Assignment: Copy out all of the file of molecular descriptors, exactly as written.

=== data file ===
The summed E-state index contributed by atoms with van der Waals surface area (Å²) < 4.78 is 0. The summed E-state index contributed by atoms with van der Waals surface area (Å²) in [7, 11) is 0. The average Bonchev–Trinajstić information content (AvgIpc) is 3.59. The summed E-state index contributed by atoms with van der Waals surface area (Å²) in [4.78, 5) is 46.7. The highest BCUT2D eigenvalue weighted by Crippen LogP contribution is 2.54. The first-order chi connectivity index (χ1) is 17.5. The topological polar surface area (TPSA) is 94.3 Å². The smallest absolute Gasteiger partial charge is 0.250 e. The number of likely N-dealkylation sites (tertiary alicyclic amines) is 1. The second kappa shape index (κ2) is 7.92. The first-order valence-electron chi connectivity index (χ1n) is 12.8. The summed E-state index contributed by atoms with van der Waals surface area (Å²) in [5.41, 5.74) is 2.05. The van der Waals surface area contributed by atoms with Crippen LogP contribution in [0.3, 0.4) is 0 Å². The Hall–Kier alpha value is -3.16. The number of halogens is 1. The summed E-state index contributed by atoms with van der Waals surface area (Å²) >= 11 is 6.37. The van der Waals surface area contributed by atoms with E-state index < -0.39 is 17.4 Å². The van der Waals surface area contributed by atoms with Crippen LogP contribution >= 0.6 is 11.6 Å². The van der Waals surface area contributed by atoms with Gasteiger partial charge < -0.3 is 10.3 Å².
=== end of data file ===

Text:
The summed E-state index contributed by atoms with van der Waals surface area (Å²) < 4.78 is 0. The summed E-state index contributed by atoms with van der Waals surface area (Å²) in [7, 11) is 0. The average Bonchev–Trinajstić information content (AvgIpc) is 3.59. The summed E-state index contributed by atoms with van der Waals surface area (Å²) in [4.78, 5) is 46.7. The highest BCUT2D eigenvalue weighted by Crippen LogP contribution is 2.54. The first-order chi connectivity index (χ1) is 17.5. The topological polar surface area (TPSA) is 94.3 Å². The smallest absolute Gasteiger partial charge is 0.250 e. The number of likely N-dealkylation sites (tertiary alicyclic amines) is 1. The second kappa shape index (κ2) is 7.92. The first-order valence-electron chi connectivity index (χ1n) is 12.8. The summed E-state index contributed by atoms with van der Waals surface area (Å²) in [5.41, 5.74) is 2.05. The van der Waals surface area contributed by atoms with Crippen LogP contribution in [0.3, 0.4) is 0 Å². The Hall–Kier alpha value is -3.16. The number of halogens is 1. The summed E-state index contributed by atoms with van der Waals surface area (Å²) >= 11 is 6.37. The van der Waals surface area contributed by atoms with E-state index < -0.39 is 17.4 Å². The van der Waals surface area contributed by atoms with Crippen LogP contribution >= 0.6 is 11.6 Å². The van der Waals surface area contributed by atoms with Gasteiger partial charge < -0.3 is 10.3 Å².